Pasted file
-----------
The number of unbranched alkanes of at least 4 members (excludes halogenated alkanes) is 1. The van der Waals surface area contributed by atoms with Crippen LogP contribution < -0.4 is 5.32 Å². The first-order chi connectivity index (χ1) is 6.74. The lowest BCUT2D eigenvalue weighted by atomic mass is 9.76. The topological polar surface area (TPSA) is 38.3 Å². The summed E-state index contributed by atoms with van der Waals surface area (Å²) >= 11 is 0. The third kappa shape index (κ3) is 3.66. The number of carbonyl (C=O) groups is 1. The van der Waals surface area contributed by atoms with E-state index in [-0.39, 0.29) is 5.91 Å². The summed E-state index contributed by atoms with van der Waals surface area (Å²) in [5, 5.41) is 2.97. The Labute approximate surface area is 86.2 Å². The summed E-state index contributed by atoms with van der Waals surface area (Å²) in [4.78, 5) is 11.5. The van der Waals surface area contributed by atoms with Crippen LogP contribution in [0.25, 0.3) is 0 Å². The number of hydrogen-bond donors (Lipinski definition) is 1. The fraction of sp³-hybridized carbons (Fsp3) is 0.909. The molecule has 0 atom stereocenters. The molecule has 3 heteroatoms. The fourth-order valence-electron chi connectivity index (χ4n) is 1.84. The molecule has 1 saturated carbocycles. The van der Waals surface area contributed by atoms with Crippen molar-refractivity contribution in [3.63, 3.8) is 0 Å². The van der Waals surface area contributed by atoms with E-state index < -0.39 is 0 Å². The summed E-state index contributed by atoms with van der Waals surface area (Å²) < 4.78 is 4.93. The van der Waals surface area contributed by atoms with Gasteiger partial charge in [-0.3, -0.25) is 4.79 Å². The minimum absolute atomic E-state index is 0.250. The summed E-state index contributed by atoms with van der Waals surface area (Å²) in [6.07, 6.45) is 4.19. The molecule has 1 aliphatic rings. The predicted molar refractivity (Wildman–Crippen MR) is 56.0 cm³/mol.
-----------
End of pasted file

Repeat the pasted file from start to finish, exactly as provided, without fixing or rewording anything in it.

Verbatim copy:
The number of unbranched alkanes of at least 4 members (excludes halogenated alkanes) is 1. The van der Waals surface area contributed by atoms with Crippen LogP contribution < -0.4 is 5.32 Å². The first-order chi connectivity index (χ1) is 6.74. The lowest BCUT2D eigenvalue weighted by atomic mass is 9.76. The topological polar surface area (TPSA) is 38.3 Å². The summed E-state index contributed by atoms with van der Waals surface area (Å²) >= 11 is 0. The third kappa shape index (κ3) is 3.66. The number of carbonyl (C=O) groups is 1. The van der Waals surface area contributed by atoms with E-state index in [-0.39, 0.29) is 5.91 Å². The summed E-state index contributed by atoms with van der Waals surface area (Å²) in [5, 5.41) is 2.97. The Labute approximate surface area is 86.2 Å². The summed E-state index contributed by atoms with van der Waals surface area (Å²) in [4.78, 5) is 11.5. The van der Waals surface area contributed by atoms with Crippen LogP contribution in [0.25, 0.3) is 0 Å². The number of hydrogen-bond donors (Lipinski definition) is 1. The fraction of sp³-hybridized carbons (Fsp3) is 0.909. The molecule has 0 atom stereocenters. The molecule has 3 heteroatoms. The fourth-order valence-electron chi connectivity index (χ4n) is 1.84. The molecule has 1 saturated carbocycles. The van der Waals surface area contributed by atoms with Crippen molar-refractivity contribution in [3.63, 3.8) is 0 Å². The van der Waals surface area contributed by atoms with E-state index < -0.39 is 0 Å². The summed E-state index contributed by atoms with van der Waals surface area (Å²) < 4.78 is 4.93. The van der Waals surface area contributed by atoms with Gasteiger partial charge in [-0.3, -0.25) is 4.79 Å². The minimum absolute atomic E-state index is 0.250. The summed E-state index contributed by atoms with van der Waals surface area (Å²) in [6.07, 6.45) is 4.19. The molecule has 1 aliphatic rings. The predicted molar refractivity (Wildman–Crippen MR) is 56.0 cm³/mol.